Nicolas Maduro: Bus driver to president

2013-04-15 08:35

Maduro wins Venezuelan elections

2013-04-15 09:08

Ruling party candidate Nicolas Maduro has narrowly won Venezuela's presidential election with 50.8 percent of votes. Watch.WATCH

Caracas - Venezuela's newly elected President Nicolas Maduro was by Hugo Chavez's side for two decades - from his first electoral triumph in 1998 to his last breath when he died of cancer last month.

Now the one-time bus driver turned union activist and foreign minister who called himself Chavez's "son" and "apostle" has a new title: Successor, after being declared the winner of Sunday's election by the narrowest of margins.

Election officials put Maduro's total at 50.66% of the vote to 49.07% for opposition rival Henrique Capriles, who however has thus far refused to recognise the results.

Handpicked by Chavez as his political heir, Maduro ran a campaign that wrapped itself in the Comandante's image, turning the late leftist leader into a religious-like figure - even calling him "Christ the redeemer of the poor".

"I never imagined this. Sometimes I feel like I am imagining it, as if the absence of the comandante was just a nightmare," Maduro - a towering, moustachioed burly 50-year-old - said in an interview last month.

Since Chavez's death, Maduro has emulated the late president's bombastic style, vowing to continue the oil-funded socialist revolution while deriding Capriles as a "little bourgeois".

Own style

Taking a cue from Chavez, who often accused the US "empire" of conspiring against Venezuela, Maduro accused former US officials of plotting to assassinate him.

He has regularly appeared surrounded by Chavez's family and named the late leader's son-in-law, Jorge Arreaza, as his vice president.

But he has also brought his own style, driving his campaign bus to rallies, playing the bongo before huge crowds and mocking Capriles at every turn. He kissed his wife, former attorney general Cilia Flores, at most campaign events.

Maduro was the target of jokes, too, when he said that Chavez's spirit had visited him in the form of a "little bird", and that he had whistled back to the bird. After the opposition mocked him, he sought to turn it to his advantage, whistling at every rally while releasing parakeets.

After voting on Sunday, he said: "I gave my vote to this little bird that is flying freely. I voted for him."

Although Chavistas appeared to have fulfilled the comandante's last wish, many said they will make sure Maduro dutifully follows their hero's self-styled revolution.

Courtship of anti-Western regimes

Born in 1962, Maduro played guitar in a rock band called Enigma when he was a teenager. He went on to drive buses in the capital's metro system before becoming a union organiser.

After Chavez led a failed coup in 1992, Maduro served as one of his bodyguards and comrades within a leftist political party.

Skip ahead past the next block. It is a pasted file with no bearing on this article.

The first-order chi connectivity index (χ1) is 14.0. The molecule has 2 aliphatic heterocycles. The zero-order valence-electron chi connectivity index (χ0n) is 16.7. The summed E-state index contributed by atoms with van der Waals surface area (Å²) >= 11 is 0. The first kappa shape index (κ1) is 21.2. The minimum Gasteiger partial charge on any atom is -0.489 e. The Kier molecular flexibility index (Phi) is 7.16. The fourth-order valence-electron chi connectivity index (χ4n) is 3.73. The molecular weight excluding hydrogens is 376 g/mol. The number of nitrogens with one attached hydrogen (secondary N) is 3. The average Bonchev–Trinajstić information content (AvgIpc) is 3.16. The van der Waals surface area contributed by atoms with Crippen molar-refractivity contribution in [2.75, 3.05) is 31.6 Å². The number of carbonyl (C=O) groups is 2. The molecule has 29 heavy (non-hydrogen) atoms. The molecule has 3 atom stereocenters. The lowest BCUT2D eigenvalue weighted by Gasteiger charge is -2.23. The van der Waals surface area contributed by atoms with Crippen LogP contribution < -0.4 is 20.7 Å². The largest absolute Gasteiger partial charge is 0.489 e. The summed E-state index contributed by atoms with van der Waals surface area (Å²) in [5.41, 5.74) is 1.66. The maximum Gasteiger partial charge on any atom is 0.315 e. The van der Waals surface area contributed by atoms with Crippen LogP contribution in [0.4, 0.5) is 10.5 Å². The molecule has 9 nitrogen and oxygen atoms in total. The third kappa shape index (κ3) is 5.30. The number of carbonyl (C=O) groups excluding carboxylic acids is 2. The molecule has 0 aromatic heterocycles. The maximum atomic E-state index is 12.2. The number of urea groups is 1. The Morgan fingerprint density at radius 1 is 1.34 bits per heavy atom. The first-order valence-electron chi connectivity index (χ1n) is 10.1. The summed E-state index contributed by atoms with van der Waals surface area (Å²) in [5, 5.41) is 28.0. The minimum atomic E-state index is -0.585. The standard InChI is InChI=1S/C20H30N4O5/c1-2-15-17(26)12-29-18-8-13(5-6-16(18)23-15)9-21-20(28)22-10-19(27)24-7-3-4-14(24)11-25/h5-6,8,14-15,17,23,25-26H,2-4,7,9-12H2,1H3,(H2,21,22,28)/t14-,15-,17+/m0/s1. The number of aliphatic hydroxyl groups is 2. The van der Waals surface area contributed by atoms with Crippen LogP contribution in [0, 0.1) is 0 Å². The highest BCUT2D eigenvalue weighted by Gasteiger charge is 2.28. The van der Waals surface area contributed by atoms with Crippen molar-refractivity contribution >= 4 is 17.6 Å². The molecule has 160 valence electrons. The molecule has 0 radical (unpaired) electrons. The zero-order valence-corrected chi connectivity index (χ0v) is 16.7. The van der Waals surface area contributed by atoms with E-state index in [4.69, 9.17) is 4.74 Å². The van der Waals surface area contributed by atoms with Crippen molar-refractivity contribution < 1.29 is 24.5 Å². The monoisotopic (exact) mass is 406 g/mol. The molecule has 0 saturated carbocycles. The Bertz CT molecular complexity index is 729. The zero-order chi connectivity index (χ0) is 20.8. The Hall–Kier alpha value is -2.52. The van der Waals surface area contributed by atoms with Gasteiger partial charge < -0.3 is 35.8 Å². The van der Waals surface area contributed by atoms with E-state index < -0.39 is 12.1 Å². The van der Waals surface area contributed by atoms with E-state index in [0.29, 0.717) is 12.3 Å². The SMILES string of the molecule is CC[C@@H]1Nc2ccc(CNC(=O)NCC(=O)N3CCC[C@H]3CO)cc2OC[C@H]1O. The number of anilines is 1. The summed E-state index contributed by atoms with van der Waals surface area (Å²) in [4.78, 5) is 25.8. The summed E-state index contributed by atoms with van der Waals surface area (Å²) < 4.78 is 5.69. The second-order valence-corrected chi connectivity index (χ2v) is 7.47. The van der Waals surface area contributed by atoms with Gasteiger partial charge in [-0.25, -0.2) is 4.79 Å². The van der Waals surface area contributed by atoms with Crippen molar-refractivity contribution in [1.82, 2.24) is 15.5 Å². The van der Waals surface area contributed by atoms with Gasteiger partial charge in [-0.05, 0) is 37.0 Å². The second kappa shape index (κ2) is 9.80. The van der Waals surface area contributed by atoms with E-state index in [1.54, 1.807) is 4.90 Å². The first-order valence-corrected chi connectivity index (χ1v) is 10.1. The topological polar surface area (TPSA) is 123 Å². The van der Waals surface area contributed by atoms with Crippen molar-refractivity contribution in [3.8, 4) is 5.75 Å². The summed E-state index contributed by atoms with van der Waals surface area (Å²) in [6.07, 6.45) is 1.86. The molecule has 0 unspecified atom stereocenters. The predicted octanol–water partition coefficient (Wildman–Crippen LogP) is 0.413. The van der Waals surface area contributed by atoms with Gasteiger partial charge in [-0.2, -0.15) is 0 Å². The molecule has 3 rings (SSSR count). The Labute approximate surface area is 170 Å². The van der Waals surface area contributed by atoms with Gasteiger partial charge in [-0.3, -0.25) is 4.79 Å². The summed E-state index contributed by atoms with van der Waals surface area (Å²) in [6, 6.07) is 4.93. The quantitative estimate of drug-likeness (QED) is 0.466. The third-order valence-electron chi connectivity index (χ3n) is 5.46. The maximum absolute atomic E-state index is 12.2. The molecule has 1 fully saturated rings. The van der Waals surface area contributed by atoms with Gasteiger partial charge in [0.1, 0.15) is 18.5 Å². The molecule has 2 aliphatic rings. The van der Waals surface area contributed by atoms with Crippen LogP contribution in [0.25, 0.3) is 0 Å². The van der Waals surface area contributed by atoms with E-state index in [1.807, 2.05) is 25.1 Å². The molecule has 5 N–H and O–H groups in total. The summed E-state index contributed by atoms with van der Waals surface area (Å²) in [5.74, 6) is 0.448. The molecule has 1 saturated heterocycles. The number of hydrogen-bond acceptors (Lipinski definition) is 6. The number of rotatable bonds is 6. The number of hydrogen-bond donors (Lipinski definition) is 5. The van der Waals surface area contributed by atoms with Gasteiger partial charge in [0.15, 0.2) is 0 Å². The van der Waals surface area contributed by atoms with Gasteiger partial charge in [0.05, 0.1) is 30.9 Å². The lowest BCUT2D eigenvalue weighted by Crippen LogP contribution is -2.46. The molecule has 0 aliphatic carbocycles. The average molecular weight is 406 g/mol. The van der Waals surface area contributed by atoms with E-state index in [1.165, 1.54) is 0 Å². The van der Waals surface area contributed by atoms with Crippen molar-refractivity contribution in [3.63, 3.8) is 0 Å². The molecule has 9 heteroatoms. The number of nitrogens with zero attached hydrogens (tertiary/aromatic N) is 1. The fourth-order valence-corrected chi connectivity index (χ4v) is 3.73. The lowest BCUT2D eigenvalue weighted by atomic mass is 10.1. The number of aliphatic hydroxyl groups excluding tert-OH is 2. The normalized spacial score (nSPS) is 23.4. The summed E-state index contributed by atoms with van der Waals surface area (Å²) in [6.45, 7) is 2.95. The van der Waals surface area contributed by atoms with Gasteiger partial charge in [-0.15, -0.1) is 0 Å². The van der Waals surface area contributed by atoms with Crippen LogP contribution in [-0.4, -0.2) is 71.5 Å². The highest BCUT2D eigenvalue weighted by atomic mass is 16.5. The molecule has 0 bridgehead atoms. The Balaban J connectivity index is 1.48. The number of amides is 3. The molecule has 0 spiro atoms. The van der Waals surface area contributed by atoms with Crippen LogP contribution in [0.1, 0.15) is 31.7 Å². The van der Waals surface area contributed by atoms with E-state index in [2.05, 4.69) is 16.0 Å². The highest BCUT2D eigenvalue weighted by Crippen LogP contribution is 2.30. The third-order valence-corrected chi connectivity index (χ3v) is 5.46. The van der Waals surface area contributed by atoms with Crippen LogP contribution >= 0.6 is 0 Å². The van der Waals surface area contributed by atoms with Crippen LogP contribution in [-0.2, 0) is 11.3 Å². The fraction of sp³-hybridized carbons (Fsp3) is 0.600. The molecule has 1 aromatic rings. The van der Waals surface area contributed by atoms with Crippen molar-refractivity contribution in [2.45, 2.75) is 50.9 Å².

Maduro was president of the National Assembly from 2005 to 2006 before becoming foreign minister, a job he held until Chavez named him vice president last year.

As the nation's chief diplomat, Maduro led Venezuela's courtship of anti-Western regimes in Iran, Syria and Cuba while forging a leftist bloc with like-minded Latin American states.

He was considered a moderate and pragmatic member of Chavez's inner circle who honed his diplomatic skills during his six years as foreign minister, but he took a hardline tone during the campaign.

Chavez named Maduro as his successor two days before he flew to Cuba in December for his fourth round of cancer surgery in 18 months, urging Venezuelans to elect Maduro if he never returned.

"He's a man with a lot of experience despite his youth," Chavez said.

In October, when he made Maduro his vice president, Chavez declared: "Look where Nicolas is going... He was a bus driver, and how they mocked him."

Join the conversation! encourages commentary submitted via MyNews24. Contributions of 200 words or more will be considered for publication.

We reserve editorial discretion to decide what will be published.
Read our comments policy for guidelines on contributions.
NEXT ON NEWS24X publishes all comments posted on articles provided that they adhere to our Comments Policy. Should you wish to report a comment for editorial review, please do so by clicking the 'Report Comment' button to the right of each comment.

Comment on this story
Comments have been closed for this article.

Inside News24

Traffic Alerts
There are new stories on the homepage. Click here to see them.


Create Profile

Creating your profile will enable you to submit photos and stories to get published on News24.

Please provide a username for your profile page:

This username must be unique, cannot be edited and will be used in the URL to your profile page across the entire network.


Location Settings

News24 allows you to edit the display of certain components based on a location. If you wish to personalise the page based on your preferences, please select a location for each component and click "Submit" in order for the changes to take affect.

Facebook Sign-In

Hi News addict,

Join the News24 Community to be involved in breaking the news.

Log in with Facebook to comment and personalise news, weather and listings.